Overcoming Writer’s Block

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Every writer has turned on the laptop or grabbed the pen and notebook with every intention of writing, yet as soon as they sit down, the blank page stares them in the face.  You have all of these great ideas, but now that you have the time and desire to write, no words come.  The dreaded writer’s block!

Don’t panic.  All of us have been there.  To combat this sudden brain incapacitation, several option have proven to be helpful, at least for me.

1. Go for a walk.  Walking not only gets the blood pumping and stimulates brain cells, you can also gain great inspiration from nature.  A change in scenery is good for creativity.

2. Listen to music.  This is a big one for me.  Music tells a story and allows the listener to visualize the moment.  Sometimes the right song can signal that perfect idea, scene, or chapter.

3. Read a book, not only from the genre in which you write, but from a variety of authors and genres.  A line or phrase you read can often get the creative juices flowing and lead to that great scene you’ve been waiting to write.  Reading a book also allows you to see how other creative minds express their ideas.

4.  Skip ahead to the next scene.  If you’re anything like me, you have a general idea of where you want your plot to go, but it kind of develops itself as you write.  When you move forward to another scene, the light bulb turns on and the dynamic connector scene or epic chapter you had in mind suddenly comes to you and the words flow naturally.

5.  Work on something different.  If you’re really stumped, push that manuscript aside and work on another one for a while.  Sometimes a change in pace can help the images become clearer.

6.  People watch.  College campuses, malls, and parks are great places to observe how people behave.  Focussing your attention on people can generate the dialogue you’re trying to get on paper.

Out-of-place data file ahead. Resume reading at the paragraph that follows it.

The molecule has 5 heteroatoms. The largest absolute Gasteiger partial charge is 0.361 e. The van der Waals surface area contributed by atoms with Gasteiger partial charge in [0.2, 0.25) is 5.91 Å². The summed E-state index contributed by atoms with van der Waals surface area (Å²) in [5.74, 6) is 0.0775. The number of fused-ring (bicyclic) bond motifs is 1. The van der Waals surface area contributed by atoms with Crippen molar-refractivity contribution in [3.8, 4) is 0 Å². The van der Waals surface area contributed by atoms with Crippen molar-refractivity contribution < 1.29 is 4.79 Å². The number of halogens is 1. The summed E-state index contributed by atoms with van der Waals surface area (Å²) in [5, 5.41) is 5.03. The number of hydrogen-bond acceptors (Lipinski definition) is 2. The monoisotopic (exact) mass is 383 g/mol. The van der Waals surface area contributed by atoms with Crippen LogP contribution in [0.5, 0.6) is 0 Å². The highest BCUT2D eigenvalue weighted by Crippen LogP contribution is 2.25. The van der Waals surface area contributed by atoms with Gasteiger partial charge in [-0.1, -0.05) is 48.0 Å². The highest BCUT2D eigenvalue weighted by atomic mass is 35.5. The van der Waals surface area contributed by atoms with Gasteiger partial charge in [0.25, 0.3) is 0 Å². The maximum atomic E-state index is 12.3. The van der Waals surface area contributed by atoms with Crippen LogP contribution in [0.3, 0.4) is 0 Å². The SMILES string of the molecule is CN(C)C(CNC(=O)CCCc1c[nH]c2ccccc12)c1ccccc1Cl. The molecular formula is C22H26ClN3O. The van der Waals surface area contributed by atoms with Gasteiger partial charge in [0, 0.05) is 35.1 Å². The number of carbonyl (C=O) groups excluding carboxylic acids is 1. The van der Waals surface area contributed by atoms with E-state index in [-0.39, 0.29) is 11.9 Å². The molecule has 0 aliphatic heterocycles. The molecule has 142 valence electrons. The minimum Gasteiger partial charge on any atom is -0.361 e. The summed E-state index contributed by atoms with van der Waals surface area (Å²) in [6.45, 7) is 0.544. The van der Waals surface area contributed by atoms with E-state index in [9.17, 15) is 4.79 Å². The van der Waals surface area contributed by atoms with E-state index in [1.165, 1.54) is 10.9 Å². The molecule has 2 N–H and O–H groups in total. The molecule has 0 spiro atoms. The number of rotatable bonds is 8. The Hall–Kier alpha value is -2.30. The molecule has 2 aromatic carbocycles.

7.  Take a break.  Sitting in front of a computer screen or staring at a notebook for hours on end is mundane and tiresome.  Go out and do something you enjoy.  Have dinner with your spouse, hang out with your friends, play with your kids, or go shopping.  Doing what you enjoy recharges the mind.  When you return, you can focus to writing.

These are strategies I use that help me refocus and recharge.  I’m interested in hearing what other strategies writers use to overcome writer’s block.  Happy writing to you, and good luck.

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5 thoughts on “Overcoming Writer’s Block

  1. Uma Chandel

    I would not call myself an author, but I began writing children’s stories just recently. Once I’ve written a few, I’ll have to find out if they are worth being published! So I’m not in a position to give out pointers to anyone. ( confidence at low ebb!) I’ve known ‘moments’ though, at the oddest of times when all else goes blank!

    Like

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